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Dec. 9 (Bloomberg) -- Royal Bank of Scotland Group Plc, Britain’s biggest government-owned lender, is cutting holdings of French government debt more quickly than it is for any other sovereign in the euro region, including the southern nations.
RBS cut its holdings of French government debt by about 2 billion euros ($2.68 billion) to 17.15 billion euros in the nine months to Sept. 30, according to data compiled by the European Banking Authority and published yesterday. It reduced its holdings of Luxembourg’s sovereign debt by 460 million euros during the same period, the next biggest reduction.
RBS’s move highlights how investor concern about firms’ holdings of regional sovereign debt, which has contributed to a 31 percent decline in the Bloomberg Europe Banks and Financial Services Index this year, is spreading from the southern European nations to the core of the euro area. European Union leaders are meeting in Brussels today to hammer out a plan to stop the crisis from worsening.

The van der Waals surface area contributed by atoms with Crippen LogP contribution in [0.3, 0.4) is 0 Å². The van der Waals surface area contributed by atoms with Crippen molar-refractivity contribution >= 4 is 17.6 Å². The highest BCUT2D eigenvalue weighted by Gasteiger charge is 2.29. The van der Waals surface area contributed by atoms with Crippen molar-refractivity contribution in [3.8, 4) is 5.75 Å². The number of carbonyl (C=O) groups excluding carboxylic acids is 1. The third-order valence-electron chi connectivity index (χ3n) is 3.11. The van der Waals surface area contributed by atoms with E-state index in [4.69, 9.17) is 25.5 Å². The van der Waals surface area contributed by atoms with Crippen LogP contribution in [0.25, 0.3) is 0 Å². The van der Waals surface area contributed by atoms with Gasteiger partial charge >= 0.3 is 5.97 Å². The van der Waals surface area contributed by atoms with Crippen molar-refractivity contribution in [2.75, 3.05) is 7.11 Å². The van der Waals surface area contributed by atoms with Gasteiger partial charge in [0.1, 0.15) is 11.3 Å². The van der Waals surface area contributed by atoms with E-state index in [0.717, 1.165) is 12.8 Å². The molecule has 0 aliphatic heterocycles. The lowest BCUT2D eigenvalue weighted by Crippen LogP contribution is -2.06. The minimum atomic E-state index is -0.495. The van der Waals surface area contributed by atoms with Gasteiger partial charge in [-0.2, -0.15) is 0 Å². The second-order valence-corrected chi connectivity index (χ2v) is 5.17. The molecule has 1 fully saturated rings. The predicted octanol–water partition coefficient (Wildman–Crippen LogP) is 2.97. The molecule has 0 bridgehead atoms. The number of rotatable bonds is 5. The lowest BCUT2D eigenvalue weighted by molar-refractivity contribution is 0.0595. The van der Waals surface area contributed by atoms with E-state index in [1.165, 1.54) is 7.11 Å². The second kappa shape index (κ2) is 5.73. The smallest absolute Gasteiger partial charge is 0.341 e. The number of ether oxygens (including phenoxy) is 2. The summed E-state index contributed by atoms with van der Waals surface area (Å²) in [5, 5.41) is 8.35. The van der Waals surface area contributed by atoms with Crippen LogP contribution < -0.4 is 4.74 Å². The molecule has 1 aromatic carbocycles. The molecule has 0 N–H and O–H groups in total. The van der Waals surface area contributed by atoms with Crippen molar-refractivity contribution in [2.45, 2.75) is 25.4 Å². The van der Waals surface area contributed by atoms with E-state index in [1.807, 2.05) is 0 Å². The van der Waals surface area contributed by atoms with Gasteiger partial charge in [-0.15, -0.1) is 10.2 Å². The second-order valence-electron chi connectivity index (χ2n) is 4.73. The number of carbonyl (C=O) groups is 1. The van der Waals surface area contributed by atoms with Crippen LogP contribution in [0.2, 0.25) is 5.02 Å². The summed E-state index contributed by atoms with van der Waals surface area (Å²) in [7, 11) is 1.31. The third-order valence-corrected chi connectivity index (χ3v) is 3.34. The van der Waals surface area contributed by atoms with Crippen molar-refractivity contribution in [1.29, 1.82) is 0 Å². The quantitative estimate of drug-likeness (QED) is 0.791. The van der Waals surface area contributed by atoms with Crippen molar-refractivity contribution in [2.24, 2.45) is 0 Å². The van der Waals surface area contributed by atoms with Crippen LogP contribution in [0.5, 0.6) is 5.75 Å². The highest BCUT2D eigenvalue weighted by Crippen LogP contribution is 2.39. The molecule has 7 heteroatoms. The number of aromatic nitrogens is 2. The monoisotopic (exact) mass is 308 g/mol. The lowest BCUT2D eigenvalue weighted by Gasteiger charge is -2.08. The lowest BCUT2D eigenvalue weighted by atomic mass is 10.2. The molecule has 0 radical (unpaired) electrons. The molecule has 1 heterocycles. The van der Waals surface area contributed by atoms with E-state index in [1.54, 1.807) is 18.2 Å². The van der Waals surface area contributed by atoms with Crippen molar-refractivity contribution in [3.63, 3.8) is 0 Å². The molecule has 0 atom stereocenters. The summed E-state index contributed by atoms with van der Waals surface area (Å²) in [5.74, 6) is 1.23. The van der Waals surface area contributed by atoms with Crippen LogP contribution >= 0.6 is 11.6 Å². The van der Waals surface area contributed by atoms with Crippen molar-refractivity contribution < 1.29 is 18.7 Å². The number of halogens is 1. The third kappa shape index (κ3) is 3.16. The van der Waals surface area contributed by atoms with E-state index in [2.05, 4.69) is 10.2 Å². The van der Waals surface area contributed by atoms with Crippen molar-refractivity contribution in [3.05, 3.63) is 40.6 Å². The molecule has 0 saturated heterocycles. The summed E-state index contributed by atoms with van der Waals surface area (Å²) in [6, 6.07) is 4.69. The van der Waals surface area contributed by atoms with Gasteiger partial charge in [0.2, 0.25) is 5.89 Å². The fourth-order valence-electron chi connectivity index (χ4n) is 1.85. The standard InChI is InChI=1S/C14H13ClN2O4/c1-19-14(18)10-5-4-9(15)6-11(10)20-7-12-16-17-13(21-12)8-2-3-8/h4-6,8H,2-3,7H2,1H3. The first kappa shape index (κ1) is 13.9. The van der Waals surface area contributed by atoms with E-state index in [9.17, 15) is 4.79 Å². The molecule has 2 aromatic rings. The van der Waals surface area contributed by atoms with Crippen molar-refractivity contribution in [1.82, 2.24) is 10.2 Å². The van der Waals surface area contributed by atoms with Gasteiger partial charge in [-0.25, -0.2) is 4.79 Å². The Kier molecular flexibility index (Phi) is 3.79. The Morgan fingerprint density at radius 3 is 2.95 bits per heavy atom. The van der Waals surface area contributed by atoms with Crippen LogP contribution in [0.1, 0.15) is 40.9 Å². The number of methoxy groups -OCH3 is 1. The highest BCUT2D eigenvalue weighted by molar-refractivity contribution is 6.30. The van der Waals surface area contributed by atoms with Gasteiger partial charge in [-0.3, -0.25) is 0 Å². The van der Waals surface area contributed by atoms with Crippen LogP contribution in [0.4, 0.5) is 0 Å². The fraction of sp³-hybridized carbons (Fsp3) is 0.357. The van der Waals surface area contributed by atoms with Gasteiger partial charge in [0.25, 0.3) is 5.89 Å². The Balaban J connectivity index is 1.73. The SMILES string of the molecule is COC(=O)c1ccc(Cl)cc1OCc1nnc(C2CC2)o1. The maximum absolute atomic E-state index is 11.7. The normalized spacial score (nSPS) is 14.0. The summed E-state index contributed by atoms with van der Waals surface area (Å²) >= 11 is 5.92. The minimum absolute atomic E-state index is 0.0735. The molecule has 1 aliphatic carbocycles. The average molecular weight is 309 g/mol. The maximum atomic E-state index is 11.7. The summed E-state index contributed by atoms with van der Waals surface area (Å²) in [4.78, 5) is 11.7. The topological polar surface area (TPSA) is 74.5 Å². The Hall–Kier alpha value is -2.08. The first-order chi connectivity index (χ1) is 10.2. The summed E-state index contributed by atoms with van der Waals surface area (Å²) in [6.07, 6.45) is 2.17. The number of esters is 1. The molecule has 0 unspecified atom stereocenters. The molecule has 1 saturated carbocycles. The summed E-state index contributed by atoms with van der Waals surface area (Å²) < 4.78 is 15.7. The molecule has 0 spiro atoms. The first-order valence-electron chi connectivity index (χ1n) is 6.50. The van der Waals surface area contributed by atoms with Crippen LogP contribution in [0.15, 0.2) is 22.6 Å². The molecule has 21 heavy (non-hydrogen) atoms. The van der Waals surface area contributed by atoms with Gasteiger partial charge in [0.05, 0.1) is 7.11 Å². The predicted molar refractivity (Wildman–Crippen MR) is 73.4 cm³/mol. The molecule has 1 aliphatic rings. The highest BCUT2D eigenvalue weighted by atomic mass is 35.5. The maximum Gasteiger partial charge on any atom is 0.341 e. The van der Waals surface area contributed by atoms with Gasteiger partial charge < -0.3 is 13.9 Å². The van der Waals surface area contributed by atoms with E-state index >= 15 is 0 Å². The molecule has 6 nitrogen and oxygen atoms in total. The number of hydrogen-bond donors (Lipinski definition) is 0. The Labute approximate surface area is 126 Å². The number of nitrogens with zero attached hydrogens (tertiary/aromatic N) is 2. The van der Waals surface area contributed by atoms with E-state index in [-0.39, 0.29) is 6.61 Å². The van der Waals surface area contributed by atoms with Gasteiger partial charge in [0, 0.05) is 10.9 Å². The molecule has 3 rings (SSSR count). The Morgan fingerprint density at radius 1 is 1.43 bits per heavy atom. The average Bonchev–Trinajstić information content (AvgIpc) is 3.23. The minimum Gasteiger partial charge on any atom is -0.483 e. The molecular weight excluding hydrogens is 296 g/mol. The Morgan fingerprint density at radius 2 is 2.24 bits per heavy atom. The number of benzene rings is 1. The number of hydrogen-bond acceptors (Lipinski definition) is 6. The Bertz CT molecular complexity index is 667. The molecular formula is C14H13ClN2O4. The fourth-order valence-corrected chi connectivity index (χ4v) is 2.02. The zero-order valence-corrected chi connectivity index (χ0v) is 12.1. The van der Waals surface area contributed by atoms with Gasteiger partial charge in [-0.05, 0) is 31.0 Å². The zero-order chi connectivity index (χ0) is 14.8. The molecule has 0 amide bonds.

The spread between 10-year French government bonds and German debt of a similar maturity widened to a euro-era record last month as concern mounted that some of its largest banks may need rescuing after being shut out of the funding markets. The eight largest prime U.S. money-market mutual funds cut holdings in French banks’ securities by 68 percent in November, according to an analysis of fund disclosures by the Bloomberg Risk newsletter.
Through the use of credit-default swaps and other strategies, RBS’s net holdings of French debt shrank by 4.27 billion euros, just shy of the 4.32 billion euro net reduction in Italian government bonds, the data show.
RBS Group Finance Director Bruce van Saun highlighted the bank’s reduction of southern European debt, including Italian bonds, on a Nov. 4 earnings call, though he made no mention of its French holdings. RBS cut its southern European debt by 75 percent, or 3.2 billion pounds, on a net basis in the first nine months, van Saun said on the call.
An RBS spokesman, Michael Strachan, declined to comment.
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